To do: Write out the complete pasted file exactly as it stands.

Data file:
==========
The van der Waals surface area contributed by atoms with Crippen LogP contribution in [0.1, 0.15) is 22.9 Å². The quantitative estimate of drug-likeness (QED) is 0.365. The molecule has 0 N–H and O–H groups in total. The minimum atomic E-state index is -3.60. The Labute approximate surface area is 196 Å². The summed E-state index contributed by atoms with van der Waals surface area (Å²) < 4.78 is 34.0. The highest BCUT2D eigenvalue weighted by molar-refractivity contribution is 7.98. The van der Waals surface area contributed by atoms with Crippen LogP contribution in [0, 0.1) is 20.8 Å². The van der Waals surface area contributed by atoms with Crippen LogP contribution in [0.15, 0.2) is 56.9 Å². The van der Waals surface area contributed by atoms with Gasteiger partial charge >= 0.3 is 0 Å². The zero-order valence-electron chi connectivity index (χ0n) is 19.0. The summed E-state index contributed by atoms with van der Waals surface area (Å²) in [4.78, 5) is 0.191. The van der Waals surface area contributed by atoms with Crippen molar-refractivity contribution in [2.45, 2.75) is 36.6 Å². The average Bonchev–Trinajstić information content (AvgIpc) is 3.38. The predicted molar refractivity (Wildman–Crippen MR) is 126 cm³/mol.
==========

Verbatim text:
The van der Waals surface area contributed by atoms with Crippen LogP contribution in [0.1, 0.15) is 22.9 Å². The quantitative estimate of drug-likeness (QED) is 0.365. The molecule has 0 N–H and O–H groups in total. The minimum atomic E-state index is -3.60. The Labute approximate surface area is 196 Å². The summed E-state index contributed by atoms with van der Waals surface area (Å²) < 4.78 is 34.0. The highest BCUT2D eigenvalue weighted by molar-refractivity contribution is 7.98. The van der Waals surface area contributed by atoms with Crippen LogP contribution in [0, 0.1) is 20.8 Å². The van der Waals surface area contributed by atoms with Crippen LogP contribution in [0.15, 0.2) is 56.9 Å². The van der Waals surface area contributed by atoms with Gasteiger partial charge >= 0.3 is 0 Å². The zero-order valence-electron chi connectivity index (χ0n) is 19.0. The summed E-state index contributed by atoms with van der Waals surface area (Å²) in [4.78, 5) is 0.191. The van der Waals surface area contributed by atoms with Crippen molar-refractivity contribution in [2.45, 2.75) is 36.6 Å². The average Bonchev–Trinajstić information content (AvgIpc) is 3.38. The predicted molar refractivity (Wildman–Crippen MR) is 126 cm³/mol.